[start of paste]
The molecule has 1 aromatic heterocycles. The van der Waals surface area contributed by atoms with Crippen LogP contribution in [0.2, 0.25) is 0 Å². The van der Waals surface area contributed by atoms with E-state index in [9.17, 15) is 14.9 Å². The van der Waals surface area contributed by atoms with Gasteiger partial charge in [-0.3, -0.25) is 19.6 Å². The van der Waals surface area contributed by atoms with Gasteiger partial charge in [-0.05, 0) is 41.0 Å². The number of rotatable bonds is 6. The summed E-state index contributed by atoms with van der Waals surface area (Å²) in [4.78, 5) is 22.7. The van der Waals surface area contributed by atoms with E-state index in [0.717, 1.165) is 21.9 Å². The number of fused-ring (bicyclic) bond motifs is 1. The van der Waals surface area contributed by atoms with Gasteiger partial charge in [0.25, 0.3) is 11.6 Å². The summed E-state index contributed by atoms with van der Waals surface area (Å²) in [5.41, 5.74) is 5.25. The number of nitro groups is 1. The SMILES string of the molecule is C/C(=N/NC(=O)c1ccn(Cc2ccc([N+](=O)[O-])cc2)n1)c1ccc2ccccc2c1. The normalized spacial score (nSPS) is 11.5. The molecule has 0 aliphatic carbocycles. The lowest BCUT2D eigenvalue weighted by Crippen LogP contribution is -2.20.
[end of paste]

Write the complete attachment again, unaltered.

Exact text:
The molecule has 1 aromatic heterocycles. The van der Waals surface area contributed by atoms with Crippen LogP contribution in [0.2, 0.25) is 0 Å². The van der Waals surface area contributed by atoms with E-state index in [9.17, 15) is 14.9 Å². The van der Waals surface area contributed by atoms with Gasteiger partial charge in [-0.3, -0.25) is 19.6 Å². The van der Waals surface area contributed by atoms with Gasteiger partial charge in [-0.05, 0) is 41.0 Å². The number of rotatable bonds is 6. The summed E-state index contributed by atoms with van der Waals surface area (Å²) in [4.78, 5) is 22.7. The van der Waals surface area contributed by atoms with E-state index in [0.717, 1.165) is 21.9 Å². The number of fused-ring (bicyclic) bond motifs is 1. The van der Waals surface area contributed by atoms with Gasteiger partial charge in [0.25, 0.3) is 11.6 Å². The summed E-state index contributed by atoms with van der Waals surface area (Å²) in [5.41, 5.74) is 5.25. The number of nitro groups is 1. The SMILES string of the molecule is C/C(=N/NC(=O)c1ccn(Cc2ccc([N+](=O)[O-])cc2)n1)c1ccc2ccccc2c1. The normalized spacial score (nSPS) is 11.5. The molecule has 0 aliphatic carbocycles. The lowest BCUT2D eigenvalue weighted by Crippen LogP contribution is -2.20.